See more of the story

Q: I buy my gas at a Giant food store because I receive gas discount points. I suspect that Giant's gas pumps dispense less gas than is shown on the pump. When I pump, a noise sounds like air is getting into the gas. When I am near empty, I end up dispensing over 19 gallons at Giant but only 18 gallons elsewhere. Do you think the Giant pump is reading more than the amount of gas being pumped? What can I do about this?

E.G., Philadelphia

A: States, including Pennsylvania, have bureaus of Weights and Measures. Inspectors make their rounds annually checking not only fuel dispensers, but scales and more. They use highly accurate field standards and equipment to inspect and test gas pumps. After pumps are inspected, they receive a sticker attesting to their accuracy and showing the date of inspection. If you don't see that sticker, contact the state authorities. Incidentally, gas discount promotions often limit the purchase to 20 gallons.

Q: In your recent Q&A, you answered a question about a broken/missing metal flap in the gas filler pipe. You said it was to prevent siphoning. My memory may be questionable at times, but didn't that flap get put in there to prevent a leaded gas filler (nozzle) from being used to fill a car with a catalytic converter and unleaded fuel engine? The diameter of the unleaded fillers was made smaller than the leaded fillers so only unleaded fillers could push open the flap.

B.B., Shoreview

A: You are right — partially. In the early days of low-lead and unleaded gasoline, a restrictor was placed inside the car's filler neck. This did indeed prevent the nozzle of the leaded gas hose from being inserted. The flap was added later to prevent siphoning.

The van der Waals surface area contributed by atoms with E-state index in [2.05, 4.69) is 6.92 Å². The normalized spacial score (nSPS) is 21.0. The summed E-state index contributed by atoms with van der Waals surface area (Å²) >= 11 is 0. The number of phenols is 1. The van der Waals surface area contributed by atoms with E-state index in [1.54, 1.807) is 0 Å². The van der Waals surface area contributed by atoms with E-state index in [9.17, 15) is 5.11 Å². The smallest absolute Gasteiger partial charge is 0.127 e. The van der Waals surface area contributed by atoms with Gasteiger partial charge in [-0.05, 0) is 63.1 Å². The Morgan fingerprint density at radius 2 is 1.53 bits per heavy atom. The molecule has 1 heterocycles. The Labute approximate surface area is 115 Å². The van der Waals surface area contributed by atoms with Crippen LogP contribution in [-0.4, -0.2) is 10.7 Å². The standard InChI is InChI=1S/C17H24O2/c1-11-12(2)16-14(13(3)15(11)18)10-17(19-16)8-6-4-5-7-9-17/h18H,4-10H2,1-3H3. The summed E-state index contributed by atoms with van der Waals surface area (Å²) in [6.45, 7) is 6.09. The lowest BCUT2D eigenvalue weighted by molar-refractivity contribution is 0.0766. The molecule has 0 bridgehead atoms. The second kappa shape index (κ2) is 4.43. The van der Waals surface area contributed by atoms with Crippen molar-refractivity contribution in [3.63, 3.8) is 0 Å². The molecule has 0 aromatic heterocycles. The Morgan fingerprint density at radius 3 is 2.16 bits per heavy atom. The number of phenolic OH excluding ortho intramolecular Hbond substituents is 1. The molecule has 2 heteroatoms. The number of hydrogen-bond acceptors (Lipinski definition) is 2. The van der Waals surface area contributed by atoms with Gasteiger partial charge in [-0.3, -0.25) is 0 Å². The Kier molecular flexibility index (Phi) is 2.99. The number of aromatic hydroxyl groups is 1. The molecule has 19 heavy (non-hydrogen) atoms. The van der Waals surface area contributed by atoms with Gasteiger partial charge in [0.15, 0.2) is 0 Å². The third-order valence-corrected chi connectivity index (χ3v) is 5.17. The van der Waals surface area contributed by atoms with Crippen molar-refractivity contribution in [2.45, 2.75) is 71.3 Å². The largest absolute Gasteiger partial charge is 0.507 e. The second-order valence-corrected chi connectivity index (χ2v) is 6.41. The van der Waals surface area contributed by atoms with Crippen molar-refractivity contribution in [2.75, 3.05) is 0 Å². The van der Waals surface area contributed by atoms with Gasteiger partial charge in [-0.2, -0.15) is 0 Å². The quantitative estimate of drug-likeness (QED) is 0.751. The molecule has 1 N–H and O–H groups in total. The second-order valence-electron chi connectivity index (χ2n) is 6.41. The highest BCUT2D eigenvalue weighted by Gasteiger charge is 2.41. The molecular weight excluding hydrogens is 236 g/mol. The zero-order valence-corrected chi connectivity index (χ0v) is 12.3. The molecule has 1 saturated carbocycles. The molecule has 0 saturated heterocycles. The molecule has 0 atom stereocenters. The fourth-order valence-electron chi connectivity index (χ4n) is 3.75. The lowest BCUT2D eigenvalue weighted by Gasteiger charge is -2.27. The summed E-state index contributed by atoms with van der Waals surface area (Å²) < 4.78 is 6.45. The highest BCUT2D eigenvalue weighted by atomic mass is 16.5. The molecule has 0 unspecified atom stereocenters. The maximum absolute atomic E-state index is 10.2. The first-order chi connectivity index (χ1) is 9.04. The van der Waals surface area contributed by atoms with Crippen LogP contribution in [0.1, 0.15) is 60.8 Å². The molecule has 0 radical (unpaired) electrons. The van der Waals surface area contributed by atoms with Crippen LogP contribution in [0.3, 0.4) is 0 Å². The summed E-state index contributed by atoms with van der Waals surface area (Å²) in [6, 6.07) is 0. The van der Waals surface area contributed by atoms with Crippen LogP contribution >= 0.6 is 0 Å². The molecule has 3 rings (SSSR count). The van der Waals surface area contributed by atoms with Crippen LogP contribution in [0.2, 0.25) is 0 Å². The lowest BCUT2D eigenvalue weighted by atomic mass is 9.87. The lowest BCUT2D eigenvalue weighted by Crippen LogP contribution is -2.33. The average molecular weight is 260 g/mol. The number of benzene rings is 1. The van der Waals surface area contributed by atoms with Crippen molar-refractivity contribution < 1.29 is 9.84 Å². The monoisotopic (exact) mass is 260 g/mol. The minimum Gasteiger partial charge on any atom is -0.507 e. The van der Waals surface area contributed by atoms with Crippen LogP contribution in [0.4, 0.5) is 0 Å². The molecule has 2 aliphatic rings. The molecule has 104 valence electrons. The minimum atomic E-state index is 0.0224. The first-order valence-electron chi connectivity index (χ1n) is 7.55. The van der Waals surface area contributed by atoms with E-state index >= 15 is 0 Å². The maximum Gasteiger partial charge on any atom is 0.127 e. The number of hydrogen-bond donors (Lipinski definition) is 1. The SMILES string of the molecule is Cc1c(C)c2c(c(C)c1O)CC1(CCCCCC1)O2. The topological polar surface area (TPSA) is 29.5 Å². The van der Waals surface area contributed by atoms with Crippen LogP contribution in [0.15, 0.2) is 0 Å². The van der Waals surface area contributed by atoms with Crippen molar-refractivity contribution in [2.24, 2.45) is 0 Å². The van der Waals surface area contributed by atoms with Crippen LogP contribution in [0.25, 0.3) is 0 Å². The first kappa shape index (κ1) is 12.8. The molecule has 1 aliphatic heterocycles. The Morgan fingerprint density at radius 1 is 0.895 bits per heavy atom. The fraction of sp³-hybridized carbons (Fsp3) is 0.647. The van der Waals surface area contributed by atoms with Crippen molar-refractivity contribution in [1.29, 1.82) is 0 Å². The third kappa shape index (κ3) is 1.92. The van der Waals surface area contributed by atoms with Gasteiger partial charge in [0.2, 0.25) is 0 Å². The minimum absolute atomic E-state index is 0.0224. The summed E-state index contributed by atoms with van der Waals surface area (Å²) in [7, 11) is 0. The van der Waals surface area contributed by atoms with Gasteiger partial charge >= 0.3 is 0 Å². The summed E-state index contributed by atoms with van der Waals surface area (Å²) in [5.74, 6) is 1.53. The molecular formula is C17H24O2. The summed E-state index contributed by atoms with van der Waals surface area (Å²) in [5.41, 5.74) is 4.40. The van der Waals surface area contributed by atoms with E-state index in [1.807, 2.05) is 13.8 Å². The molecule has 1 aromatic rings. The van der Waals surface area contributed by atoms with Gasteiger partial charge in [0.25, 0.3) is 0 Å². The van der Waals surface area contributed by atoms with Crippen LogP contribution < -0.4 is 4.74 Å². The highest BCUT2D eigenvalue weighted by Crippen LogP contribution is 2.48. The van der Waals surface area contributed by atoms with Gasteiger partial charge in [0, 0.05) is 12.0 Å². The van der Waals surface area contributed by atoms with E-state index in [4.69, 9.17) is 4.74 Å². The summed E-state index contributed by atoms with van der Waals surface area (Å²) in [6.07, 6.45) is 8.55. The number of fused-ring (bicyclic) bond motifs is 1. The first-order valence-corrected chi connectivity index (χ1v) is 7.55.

Q: The MIL light on the dash of my Dodge Grand Caravan came on. I took it to the dealer. They scanned the computer for faults and said the thermostat was the problem. I got a second opinion from another dealer and was told the fault read, "thermostat rationality." The light has now gone out after eight days. Should I have it repaired? I don't want to break down.

W.U. Tinley Park, Ill.

A: The MIL (malfunction indicator lamp) will go out if the problem is no longer present. On some 3.5-liter engines, the thermostat may come loose and partially fall into the engine block. That allows coolant to sneak by the thermostat. Installing a shim usually corrects the problem. Otherwise, a replacement thermostat housing, with a built-in shim, is required.

Q: I have a new 2018 Audi SQ5. My remote gate opener does not work. Both garage door openers work fine. What can I do?

T.D., Oakbrook, Ill.

A: Most remote gate openers operate on the old dip switch technology. Modern automotive technology is quite different and does not have DIP switches. If your old remote opens the gate, but your onboard buttons do not, either upgrade the gate opener or keep your old remote handy.

Bob Weber is a writer, mechanic and ASE-certified Master Automobile Technician.